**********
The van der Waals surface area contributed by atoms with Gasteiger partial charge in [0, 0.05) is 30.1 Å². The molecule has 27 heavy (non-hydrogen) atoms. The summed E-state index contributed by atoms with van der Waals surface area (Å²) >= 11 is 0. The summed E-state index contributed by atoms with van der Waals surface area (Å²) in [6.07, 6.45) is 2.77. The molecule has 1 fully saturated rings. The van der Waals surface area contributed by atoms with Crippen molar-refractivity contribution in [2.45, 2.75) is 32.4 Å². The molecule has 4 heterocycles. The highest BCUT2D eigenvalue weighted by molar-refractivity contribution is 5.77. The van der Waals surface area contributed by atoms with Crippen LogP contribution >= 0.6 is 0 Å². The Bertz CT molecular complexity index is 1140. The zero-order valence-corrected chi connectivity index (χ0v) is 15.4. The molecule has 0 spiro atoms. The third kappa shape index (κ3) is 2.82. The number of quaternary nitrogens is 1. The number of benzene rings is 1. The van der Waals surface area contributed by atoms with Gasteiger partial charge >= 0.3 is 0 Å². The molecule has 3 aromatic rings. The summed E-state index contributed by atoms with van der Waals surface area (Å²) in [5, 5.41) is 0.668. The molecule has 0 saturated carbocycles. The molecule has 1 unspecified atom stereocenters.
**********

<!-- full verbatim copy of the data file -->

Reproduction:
The van der Waals surface area contributed by atoms with Gasteiger partial charge in [0, 0.05) is 30.1 Å². The molecule has 27 heavy (non-hydrogen) atoms. The summed E-state index contributed by atoms with van der Waals surface area (Å²) >= 11 is 0. The summed E-state index contributed by atoms with van der Waals surface area (Å²) in [6.07, 6.45) is 2.77. The molecule has 1 fully saturated rings. The van der Waals surface area contributed by atoms with Crippen molar-refractivity contribution in [2.45, 2.75) is 32.4 Å². The molecule has 4 heterocycles. The highest BCUT2D eigenvalue weighted by molar-refractivity contribution is 5.77. The van der Waals surface area contributed by atoms with Crippen LogP contribution >= 0.6 is 0 Å². The Bertz CT molecular complexity index is 1140. The zero-order valence-corrected chi connectivity index (χ0v) is 15.4. The molecule has 0 spiro atoms. The third kappa shape index (κ3) is 2.82. The number of quaternary nitrogens is 1. The number of benzene rings is 1. The van der Waals surface area contributed by atoms with Gasteiger partial charge >= 0.3 is 0 Å². The molecule has 3 aromatic rings. The summed E-state index contributed by atoms with van der Waals surface area (Å²) in [5, 5.41) is 0.668. The molecule has 0 saturated carbocycles. The molecule has 1 unspecified atom stereocenters.